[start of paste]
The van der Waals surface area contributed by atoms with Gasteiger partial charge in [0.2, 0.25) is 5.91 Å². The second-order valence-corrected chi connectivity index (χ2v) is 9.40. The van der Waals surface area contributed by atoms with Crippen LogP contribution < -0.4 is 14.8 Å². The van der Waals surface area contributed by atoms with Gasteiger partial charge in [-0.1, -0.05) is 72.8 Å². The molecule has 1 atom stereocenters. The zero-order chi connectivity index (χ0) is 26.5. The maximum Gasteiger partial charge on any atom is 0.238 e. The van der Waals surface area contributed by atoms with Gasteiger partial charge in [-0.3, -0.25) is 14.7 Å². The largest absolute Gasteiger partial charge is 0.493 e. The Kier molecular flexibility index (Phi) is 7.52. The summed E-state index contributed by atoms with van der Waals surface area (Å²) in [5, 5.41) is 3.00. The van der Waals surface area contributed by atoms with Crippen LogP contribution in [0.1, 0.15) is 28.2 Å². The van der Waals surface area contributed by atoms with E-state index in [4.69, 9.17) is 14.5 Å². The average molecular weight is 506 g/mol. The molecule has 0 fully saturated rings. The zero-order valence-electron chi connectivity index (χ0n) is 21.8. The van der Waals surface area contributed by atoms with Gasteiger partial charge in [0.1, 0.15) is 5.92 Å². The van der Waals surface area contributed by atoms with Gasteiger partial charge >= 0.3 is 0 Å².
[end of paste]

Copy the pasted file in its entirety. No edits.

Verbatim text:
The van der Waals surface area contributed by atoms with Gasteiger partial charge in [0.2, 0.25) is 5.91 Å². The second-order valence-corrected chi connectivity index (χ2v) is 9.40. The van der Waals surface area contributed by atoms with Crippen LogP contribution < -0.4 is 14.8 Å². The van der Waals surface area contributed by atoms with Gasteiger partial charge in [-0.1, -0.05) is 72.8 Å². The molecule has 1 atom stereocenters. The zero-order chi connectivity index (χ0) is 26.5. The maximum Gasteiger partial charge on any atom is 0.238 e. The van der Waals surface area contributed by atoms with Gasteiger partial charge in [-0.3, -0.25) is 14.7 Å². The largest absolute Gasteiger partial charge is 0.493 e. The Kier molecular flexibility index (Phi) is 7.52. The summed E-state index contributed by atoms with van der Waals surface area (Å²) in [5, 5.41) is 3.00. The van der Waals surface area contributed by atoms with Crippen LogP contribution in [0.1, 0.15) is 28.2 Å². The van der Waals surface area contributed by atoms with E-state index in [4.69, 9.17) is 14.5 Å². The average molecular weight is 506 g/mol. The molecule has 0 fully saturated rings. The zero-order valence-electron chi connectivity index (χ0n) is 21.8. The van der Waals surface area contributed by atoms with Gasteiger partial charge in [0.1, 0.15) is 5.92 Å². The van der Waals surface area contributed by atoms with Gasteiger partial charge >= 0.3 is 0 Å².